Tips on Eating in Europe

By Rick Steves

Very often, Europeans think "vegetarian" means "no red meat" or "not much meat." If you are a strict vegetarian, you'll have to make things very clear. Write the appropriate phrase, keep it handy, and show it to each waiter before ordering your meal.

For inexpensive Italian eateries, look for the term osteria, tavola calda, rosticceria, trattoria, pizzeria, or "self-service." A meal-sized pizza (sold everywhere for less than $12) and a cold beer is my idea of a good, fast, cheap Italian dinner. For a stand-up super bargain meal, look for a pizza rustica shop, which sells pizza by weight. Just point to the best-looking pizza and tell them how much you want (200 grams is a filling meal). They weigh, you pay. They heat it, you eat it. Panini (sandwiches) — calda (toasted) if you ask — are cheap and widely available.

University cafeterias (generally closed during summer holidays) offer a surefire way to meet educated English-speaking young people with open and stimulating minds. They're often eager to practice their politics and economics, as well as their English, on a foreign friend.

The "tourist menu" (menù turistico in Italy, menu touristique in France), popular in restaurants throughout Europe's tourist zones, offers confused visitors a no-stress, three-course meal for a painless price that usually includes service, bread, and a drink. You normally get a choice of several options for each course. Locals rarely order this, but if the options intrigue you, the tourist menu can be a convenient way to sample some regional flavors for a reasonable, predictable price.

Eat hearty in Scandinavia, Europe's most expensive corner. Fill up at the breakfast smorgasbord (usually included in your hotel cost). Keep your eyes peeled for daily lunch specials called dagens rett. You can normally have all the vegetables (usually potatoes) you want when you order a restaurant's entrée. Just ask for seconds. Many Scandinavian pizzerias offer amazing all-you-can-eat deals and hearty salad bars. (Your bill will double if you order a beer.) The cheapest cafeterias often close at about 5:00 or 6:00 p.m. Fresh produce, colorful markets, and efficient supermarkets abound. Picnic!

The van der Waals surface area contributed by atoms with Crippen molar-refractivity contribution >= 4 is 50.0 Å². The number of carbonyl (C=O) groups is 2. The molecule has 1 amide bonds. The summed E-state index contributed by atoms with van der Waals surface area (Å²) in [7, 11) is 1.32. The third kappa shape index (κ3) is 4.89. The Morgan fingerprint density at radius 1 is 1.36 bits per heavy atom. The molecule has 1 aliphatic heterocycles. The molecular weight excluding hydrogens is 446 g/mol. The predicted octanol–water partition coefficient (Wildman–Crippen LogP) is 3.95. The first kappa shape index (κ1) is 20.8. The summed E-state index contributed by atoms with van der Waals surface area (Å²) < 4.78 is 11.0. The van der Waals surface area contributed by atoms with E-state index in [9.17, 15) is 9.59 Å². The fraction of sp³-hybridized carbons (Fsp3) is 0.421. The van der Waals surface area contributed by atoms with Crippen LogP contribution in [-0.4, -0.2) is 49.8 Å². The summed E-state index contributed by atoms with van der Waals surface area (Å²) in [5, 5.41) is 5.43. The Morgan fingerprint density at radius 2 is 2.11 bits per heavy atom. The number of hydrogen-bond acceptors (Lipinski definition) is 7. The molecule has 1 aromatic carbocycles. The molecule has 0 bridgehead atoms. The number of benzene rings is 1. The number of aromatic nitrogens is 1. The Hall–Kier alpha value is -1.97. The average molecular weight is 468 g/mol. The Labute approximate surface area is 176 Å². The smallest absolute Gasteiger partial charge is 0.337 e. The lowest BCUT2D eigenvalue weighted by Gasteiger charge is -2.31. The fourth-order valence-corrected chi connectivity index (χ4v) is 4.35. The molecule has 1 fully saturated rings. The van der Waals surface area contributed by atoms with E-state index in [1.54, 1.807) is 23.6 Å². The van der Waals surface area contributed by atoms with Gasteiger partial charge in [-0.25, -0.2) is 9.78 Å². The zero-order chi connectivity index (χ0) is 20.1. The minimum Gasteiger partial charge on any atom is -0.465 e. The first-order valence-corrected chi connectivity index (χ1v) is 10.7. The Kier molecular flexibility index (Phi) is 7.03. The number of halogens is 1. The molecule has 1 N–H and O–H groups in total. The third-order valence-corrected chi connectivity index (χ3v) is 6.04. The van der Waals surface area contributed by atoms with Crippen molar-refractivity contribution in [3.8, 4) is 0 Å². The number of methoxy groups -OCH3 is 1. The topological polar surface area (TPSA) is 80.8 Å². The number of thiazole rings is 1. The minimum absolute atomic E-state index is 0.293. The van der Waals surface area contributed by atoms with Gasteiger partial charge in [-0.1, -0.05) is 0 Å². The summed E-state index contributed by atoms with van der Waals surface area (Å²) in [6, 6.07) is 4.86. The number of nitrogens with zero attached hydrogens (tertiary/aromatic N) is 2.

At most European restaurants, the price of drinks can spoil your appetite. Ask for tap water in Britain, l'eau du robinet in France, Leitungswasser in Germany, acqua del rubinetto in Italy, and agua del grifo in Spain. In other countries, just do the international charade: hold an imaginary glass in one hand, turn on the tap with the other, and make the sound of a faucet. Stop it with a click of your tongue and drink it with a smile.

In European groceries and open-air markets, most food is priced by the kilo (about two pounds). Watch the scales while your food is being weighed. It'll likely show grams and kilos. If dried apples are priced at €2 per kilo, that's $2.80 for 2.2 pounds, or about $1.25 per pound. If the scale says 400 grams, that means 40 percent of €2 (or 80 euro cents), which is a little over $1.

Not everything is strictly priced by the kilogram. Read the little chalkboard price information board carefully: Particularly in the case of specialty items, you might see things priced by the 1/4 kg, 1/2 kg, 100 g, 500 g, and so on. Or it could be priced by the piece (Stück in German, la piéce in French, pezzo in Italian), the bunch, the container, and so on. If the pâté seems too cheap to be true, look at the sign closely. The posted price is probably followed by "100 gr."

Whether you understand the numbers or not, act as though you do. In supermarkets, it's a cinch to buy a tiny amount of fruit or vegetables. Many have an easy push-button pricing system: Put the banana on the scale, push the button that shows a picture of a banana (or the banana bin number), and a sticky price tag prints out. You could weigh and sticker a single grape.

If no prices are posted, be wary. Travelers are routinely ripped off by market merchants in tourist centers. Find places that print the prices. Assume any market with no printed prices has a double price standard: one for locals and a more expensive one for tourists.

I'll never forget a friend of mine who bought two bananas for our London picnic. He grabbed the fruit, held out a handful of change, and said, "How much?" The merchant took the equivalent of about $4. My friend turned to me and said, "Wow, London really is expensive." Anytime you hold out a handful of money to a banana salesman, you're just asking for trouble.

Point, but don't touch. At produce stands and outdoor markets, it's considered rude for a customer to touch the goods. Tell the vendor (or point to) what you want.

Milk-drinkers in Europe can check the carton for the local words for whole or light, such as voll or lett. Get refrigerated, fresh milk. Or look on the (unrefrigerated) shelves for the common-in-Europe but rare-in-America "longlife" milk. This milk — which requires no refrigeration until it's opened — will never go bad...or taste good.